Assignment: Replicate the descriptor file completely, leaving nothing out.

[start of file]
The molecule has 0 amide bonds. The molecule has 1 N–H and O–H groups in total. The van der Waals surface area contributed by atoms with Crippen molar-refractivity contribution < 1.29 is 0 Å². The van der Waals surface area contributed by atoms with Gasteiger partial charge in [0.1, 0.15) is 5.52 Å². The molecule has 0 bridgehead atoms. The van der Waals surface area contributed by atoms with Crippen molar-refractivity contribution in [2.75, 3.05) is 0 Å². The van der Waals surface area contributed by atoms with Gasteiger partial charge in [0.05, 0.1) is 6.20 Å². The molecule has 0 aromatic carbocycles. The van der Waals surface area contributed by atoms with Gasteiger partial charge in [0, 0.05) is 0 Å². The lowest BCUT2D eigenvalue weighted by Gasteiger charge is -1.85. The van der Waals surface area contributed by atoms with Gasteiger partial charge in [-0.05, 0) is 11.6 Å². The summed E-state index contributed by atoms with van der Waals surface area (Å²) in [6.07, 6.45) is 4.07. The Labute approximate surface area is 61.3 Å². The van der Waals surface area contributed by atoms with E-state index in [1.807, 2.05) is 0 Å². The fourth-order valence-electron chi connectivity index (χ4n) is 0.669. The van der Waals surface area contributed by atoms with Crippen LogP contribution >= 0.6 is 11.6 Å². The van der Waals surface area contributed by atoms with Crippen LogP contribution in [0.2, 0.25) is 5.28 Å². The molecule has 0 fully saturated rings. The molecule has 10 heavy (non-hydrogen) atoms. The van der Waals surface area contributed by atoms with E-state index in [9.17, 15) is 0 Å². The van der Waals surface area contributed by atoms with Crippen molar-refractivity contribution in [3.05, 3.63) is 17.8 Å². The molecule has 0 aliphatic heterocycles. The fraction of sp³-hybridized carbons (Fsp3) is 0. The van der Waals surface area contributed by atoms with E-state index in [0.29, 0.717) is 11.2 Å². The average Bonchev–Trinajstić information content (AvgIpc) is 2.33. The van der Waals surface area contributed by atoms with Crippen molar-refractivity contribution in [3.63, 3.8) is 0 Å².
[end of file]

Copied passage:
The molecule has 0 amide bonds. The molecule has 1 N–H and O–H groups in total. The van der Waals surface area contributed by atoms with Crippen molar-refractivity contribution < 1.29 is 0 Å². The van der Waals surface area contributed by atoms with Gasteiger partial charge in [0.1, 0.15) is 5.52 Å². The molecule has 0 bridgehead atoms. The van der Waals surface area contributed by atoms with Crippen molar-refractivity contribution in [2.75, 3.05) is 0 Å². The van der Waals surface area contributed by atoms with Gasteiger partial charge in [0.05, 0.1) is 6.20 Å². The molecule has 0 aromatic carbocycles. The van der Waals surface area contributed by atoms with Gasteiger partial charge in [0, 0.05) is 0 Å². The lowest BCUT2D eigenvalue weighted by Gasteiger charge is -1.85. The van der Waals surface area contributed by atoms with Gasteiger partial charge in [-0.05, 0) is 11.6 Å². The summed E-state index contributed by atoms with van der Waals surface area (Å²) in [6.07, 6.45) is 4.07. The Labute approximate surface area is 61.3 Å². The van der Waals surface area contributed by atoms with E-state index in [1.807, 2.05) is 0 Å². The fourth-order valence-electron chi connectivity index (χ4n) is 0.669. The van der Waals surface area contributed by atoms with Crippen LogP contribution >= 0.6 is 11.6 Å². The van der Waals surface area contributed by atoms with Crippen LogP contribution in [0.2, 0.25) is 5.28 Å². The molecule has 0 fully saturated rings. The molecule has 10 heavy (non-hydrogen) atoms. The van der Waals surface area contributed by atoms with E-state index in [9.17, 15) is 0 Å². The van der Waals surface area contributed by atoms with Crippen molar-refractivity contribution in [3.05, 3.63) is 17.8 Å². The molecule has 0 aliphatic heterocycles. The fraction of sp³-hybridized carbons (Fsp3) is 0. The van der Waals surface area contributed by atoms with E-state index in [0.29, 0.717) is 11.2 Å². The average Bonchev–Trinajstić information content (AvgIpc) is 2.33. The van der Waals surface area contributed by atoms with Crippen molar-refractivity contribution in [3.63, 3.8) is 0 Å².